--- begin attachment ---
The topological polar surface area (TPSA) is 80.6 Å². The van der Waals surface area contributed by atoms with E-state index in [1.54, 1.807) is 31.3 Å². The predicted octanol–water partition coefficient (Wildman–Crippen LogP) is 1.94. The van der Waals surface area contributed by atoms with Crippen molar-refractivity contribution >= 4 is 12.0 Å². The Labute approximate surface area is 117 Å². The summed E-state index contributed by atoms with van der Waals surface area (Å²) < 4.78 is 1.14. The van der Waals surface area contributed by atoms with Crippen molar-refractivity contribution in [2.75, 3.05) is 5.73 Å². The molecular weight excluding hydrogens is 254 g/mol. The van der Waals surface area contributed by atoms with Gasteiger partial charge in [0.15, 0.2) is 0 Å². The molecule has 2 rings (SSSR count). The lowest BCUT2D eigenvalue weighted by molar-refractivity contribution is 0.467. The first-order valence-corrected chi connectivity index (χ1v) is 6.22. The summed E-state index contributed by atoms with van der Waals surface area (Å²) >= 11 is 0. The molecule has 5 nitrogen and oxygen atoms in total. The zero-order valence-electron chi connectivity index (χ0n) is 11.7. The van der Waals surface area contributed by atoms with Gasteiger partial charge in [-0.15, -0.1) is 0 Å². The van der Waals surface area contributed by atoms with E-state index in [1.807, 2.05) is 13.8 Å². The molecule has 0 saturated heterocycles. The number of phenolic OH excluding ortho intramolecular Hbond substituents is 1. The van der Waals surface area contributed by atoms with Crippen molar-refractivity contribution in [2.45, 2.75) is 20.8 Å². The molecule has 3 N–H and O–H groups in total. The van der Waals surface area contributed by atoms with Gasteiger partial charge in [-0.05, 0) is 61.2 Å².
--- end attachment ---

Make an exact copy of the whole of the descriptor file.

The topological polar surface area (TPSA) is 80.6 Å². The van der Waals surface area contributed by atoms with E-state index in [1.54, 1.807) is 31.3 Å². The predicted octanol–water partition coefficient (Wildman–Crippen LogP) is 1.94. The van der Waals surface area contributed by atoms with Crippen molar-refractivity contribution >= 4 is 12.0 Å². The Labute approximate surface area is 117 Å². The summed E-state index contributed by atoms with van der Waals surface area (Å²) < 4.78 is 1.14. The van der Waals surface area contributed by atoms with Crippen molar-refractivity contribution in [2.75, 3.05) is 5.73 Å². The molecular weight excluding hydrogens is 254 g/mol. The van der Waals surface area contributed by atoms with Gasteiger partial charge in [0.15, 0.2) is 0 Å². The molecule has 2 rings (SSSR count). The lowest BCUT2D eigenvalue weighted by molar-refractivity contribution is 0.467. The first-order valence-corrected chi connectivity index (χ1v) is 6.22. The summed E-state index contributed by atoms with van der Waals surface area (Å²) >= 11 is 0. The molecule has 5 nitrogen and oxygen atoms in total. The zero-order valence-electron chi connectivity index (χ0n) is 11.7. The van der Waals surface area contributed by atoms with Gasteiger partial charge in [-0.15, -0.1) is 0 Å². The van der Waals surface area contributed by atoms with E-state index in [1.807, 2.05) is 13.8 Å². The molecule has 0 saturated heterocycles. The number of phenolic OH excluding ortho intramolecular Hbond substituents is 1. The van der Waals surface area contributed by atoms with Crippen molar-refractivity contribution in [2.45, 2.75) is 20.8 Å². The molecule has 3 N–H and O–H groups in total. The van der Waals surface area contributed by atoms with Gasteiger partial charge in [-0.05, 0) is 61.2 Å².